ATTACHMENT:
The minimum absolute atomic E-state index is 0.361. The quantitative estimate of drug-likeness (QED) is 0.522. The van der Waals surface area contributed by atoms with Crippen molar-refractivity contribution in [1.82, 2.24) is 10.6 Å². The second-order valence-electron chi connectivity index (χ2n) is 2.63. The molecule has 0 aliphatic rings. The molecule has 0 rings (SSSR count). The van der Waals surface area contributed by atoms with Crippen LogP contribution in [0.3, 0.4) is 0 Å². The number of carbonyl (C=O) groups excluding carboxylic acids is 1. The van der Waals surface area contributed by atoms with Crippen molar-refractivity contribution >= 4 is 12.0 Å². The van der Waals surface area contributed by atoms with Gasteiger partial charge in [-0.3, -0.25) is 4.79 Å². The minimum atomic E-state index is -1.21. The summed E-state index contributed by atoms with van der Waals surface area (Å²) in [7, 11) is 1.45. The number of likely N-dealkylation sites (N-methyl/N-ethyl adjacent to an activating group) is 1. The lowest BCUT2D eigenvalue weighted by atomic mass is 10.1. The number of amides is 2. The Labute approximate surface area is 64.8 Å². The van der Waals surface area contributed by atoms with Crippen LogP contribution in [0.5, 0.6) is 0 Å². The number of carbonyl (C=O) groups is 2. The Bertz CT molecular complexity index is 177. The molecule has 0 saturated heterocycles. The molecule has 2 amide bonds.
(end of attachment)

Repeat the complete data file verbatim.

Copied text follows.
The minimum absolute atomic E-state index is 0.361. The quantitative estimate of drug-likeness (QED) is 0.522. The van der Waals surface area contributed by atoms with Crippen molar-refractivity contribution in [1.82, 2.24) is 10.6 Å². The second-order valence-electron chi connectivity index (χ2n) is 2.63. The molecule has 0 aliphatic rings. The molecule has 0 rings (SSSR count). The van der Waals surface area contributed by atoms with Crippen LogP contribution in [0.3, 0.4) is 0 Å². The number of carbonyl (C=O) groups excluding carboxylic acids is 1. The van der Waals surface area contributed by atoms with Crippen molar-refractivity contribution >= 4 is 12.0 Å². The van der Waals surface area contributed by atoms with Gasteiger partial charge in [-0.3, -0.25) is 4.79 Å². The minimum atomic E-state index is -1.21. The summed E-state index contributed by atoms with van der Waals surface area (Å²) in [7, 11) is 1.45. The number of likely N-dealkylation sites (N-methyl/N-ethyl adjacent to an activating group) is 1. The lowest BCUT2D eigenvalue weighted by atomic mass is 10.1. The number of amides is 2. The Labute approximate surface area is 64.8 Å². The van der Waals surface area contributed by atoms with Crippen LogP contribution in [0.5, 0.6) is 0 Å². The number of carbonyl (C=O) groups is 2. The Bertz CT molecular complexity index is 177. The molecule has 0 saturated heterocycles. The molecule has 2 amide bonds.